Dr. Donnica Moore '81
Donnica Moore ’81
Courtesy Donnica Moore
Donnica Moore ’81 has had a lot of conversations in the ladies’ room. So after her friends encouraged her to start her own podcast, she had a lightbulb moment while she was — of all places — in the shower. “I was reflecting on all of those great conversations that we all have either with our best friends or total strangers in ladies’ rooms,” she said. Her idea was to replicate those conversations and talk about women’s health issues. And just like that, In The Ladies’ Room with Dr. Donnica was conceived.

Becoming Dr. Donnica

“When I was 11, I was diagnosed with pretty severe scoliosis, which is a curvature of the spine. I just remember the second that I was told the diagnosis, my brain immediately went to, ‘Well, this is going to make me a better doctor.’ I was on a path. I always thought I wanted to be an orthopedic surgeon but when I started at Princeton, only 25 percent of the students were female. In all my conversations with my female friends about anything biological or gynecological or sexual, they would all say to me, ‘Oh you should become a gynecologist. We need women gynecologists.’ Of course none of us had women gynecologists in those days. So that really influenced me.”


Three more podcasts to check out this month

1. Princeton sociology professor MATTHEW DESMOND’s research on America’s eviction crisis is the basis of a four-part On the Media series called “The Scarlet E.”

2. HEATHER ANN THOMPSON *95, a historian at the University of Michigan, discusses education for prisoners on The Takeaway

3. GRANT WAHL ’96 hosts the debut season of Throwback, a Sports Illustrated podcast. The documentary explores the historical impact of the 1991 U.S. Women’s World Cup soccer team.

Craziest experience in the ladies’ room

“When I was a fourth-year medical student, I was on a real date with a real man who was employed — so not a medical student — and we went to a really nice restaurant. I was post-call and I was exhausted, and I literally fell asleep at the table — face plant in the soup. I was mortified. I thought that was just the worst thing that could possibly ever happen in life. I went to the ladies’ room to get cleaned up and there was a woman on the floor having a grand mal seizure. I had to get out of my pity party really quickly and play doctor in the ladies’ room. I think that was the first time that it ever impressed upon me that being a physician is a 24/7 job, that you’re a doctor, if you’re in the ladies’ room or you’re in the hospital.”

Health issues, broadly defined

“We talk about all the typical women’s health diseases, disorders, and conditions, but we also talk about relationships and sex and social health issues like gun violence, suicide, parenting, stress management. Anything that’s stigmatized, I give high priority to, so mental health, depression, anxiety, panic attacks, suicide, body odors, conditions that have weird discharges, constipation. We’re focused on the health issues which don’t get enough attention, that women are generally embarrassed to talk about in public. We prioritize whatever happens to be timely, but also whoever I happen to run into, or am able to schedule who’s fabulous.”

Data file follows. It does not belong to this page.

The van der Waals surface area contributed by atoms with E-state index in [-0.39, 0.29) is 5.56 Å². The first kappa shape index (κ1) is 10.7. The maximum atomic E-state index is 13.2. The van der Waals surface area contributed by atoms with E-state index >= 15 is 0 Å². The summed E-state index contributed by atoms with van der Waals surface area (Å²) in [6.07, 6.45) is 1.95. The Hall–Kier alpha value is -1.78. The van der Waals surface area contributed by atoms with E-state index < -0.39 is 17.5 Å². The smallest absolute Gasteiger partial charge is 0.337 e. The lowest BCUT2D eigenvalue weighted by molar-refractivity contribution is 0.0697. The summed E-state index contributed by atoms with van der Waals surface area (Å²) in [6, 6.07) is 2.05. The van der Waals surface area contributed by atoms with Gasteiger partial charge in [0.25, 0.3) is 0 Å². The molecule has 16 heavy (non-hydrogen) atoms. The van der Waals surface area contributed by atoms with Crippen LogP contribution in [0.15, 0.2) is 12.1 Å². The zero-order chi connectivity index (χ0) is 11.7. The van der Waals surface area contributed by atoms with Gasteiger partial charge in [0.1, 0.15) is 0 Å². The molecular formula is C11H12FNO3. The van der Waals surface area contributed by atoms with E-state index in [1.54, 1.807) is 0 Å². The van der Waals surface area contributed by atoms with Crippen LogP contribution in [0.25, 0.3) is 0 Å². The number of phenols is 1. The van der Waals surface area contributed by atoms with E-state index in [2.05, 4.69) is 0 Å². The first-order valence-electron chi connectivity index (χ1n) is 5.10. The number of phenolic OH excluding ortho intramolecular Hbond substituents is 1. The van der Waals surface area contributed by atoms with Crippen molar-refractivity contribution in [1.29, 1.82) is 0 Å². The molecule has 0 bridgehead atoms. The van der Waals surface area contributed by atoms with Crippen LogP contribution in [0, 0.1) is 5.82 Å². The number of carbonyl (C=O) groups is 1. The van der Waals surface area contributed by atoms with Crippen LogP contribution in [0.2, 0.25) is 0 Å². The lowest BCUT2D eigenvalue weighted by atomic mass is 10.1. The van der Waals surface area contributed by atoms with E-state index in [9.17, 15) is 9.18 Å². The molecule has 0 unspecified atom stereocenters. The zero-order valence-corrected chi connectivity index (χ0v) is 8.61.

Opening up

“I try to relate. I’m a member of the Class of ’81, and even though I’m a baby, I’m already 58 years old. So at this point in my life, I’ve had a lot of life experience. And what do we do when we talk to each other in the ladies’ room? We share. You talk about your thing, I talk about my thing. And that’s what we try to do in this podcast. I didn’t want this to be a lecture. I didn’t want this to be me interviewing somebody who just talks about their topic. The concept was not just to talk to people who were quote-unquote experts because they’re doctors or researchers in that field, but to talk to women who were experts because they had ‘been there, done that’ experience. I want to communicate that above all, women are multidimensional.”

Not only a girls club

“This is the only ladies’ room that men are welcome into. Men have said to me for the past 40-plus years, ‘What do you women talk about in there all the time?’ And men are always joking about how women generally go to the restroom with another woman and that it generally takes so long. What I always say to our male listeners is, ‘Here’s an opportunity for you to learn what we do talk about.’ I don’t collect demographic data, but I know we have a lot of male listeners because they send me questions, and I welcome questions from all my viewers.”

Lessons learned

“I want people to get over their embarrassment about talking about health and bodily functions, and there’s no such thing as a stupid question when it comes to your health. I think we’ve stigmatized too many of these issues. I want people to know that the good news is there is generally help for most problems that you might have; the important thing is accessing that information. One thing that I have really enjoyed about doing this podcast is that it’s an opportunity for me to connect in a deeper, more intimate way with people. Most of our podcasts are over 30 minutes long, so that really gives me the advantage of having a much more in depth conversation than I generally do in any other format, including in the actual ladies’ room. In actual ladies’ rooms, I don’t actually spend 30 minutes or more in there, even though, to my partner, it may seem like I’m in there for hours.”

Interview conducted and condensed by Anna Mazarakis ’16 

Alumni, if you have a podcast that you’d like to share with PAW readers, please email us at paw@princeton.edu.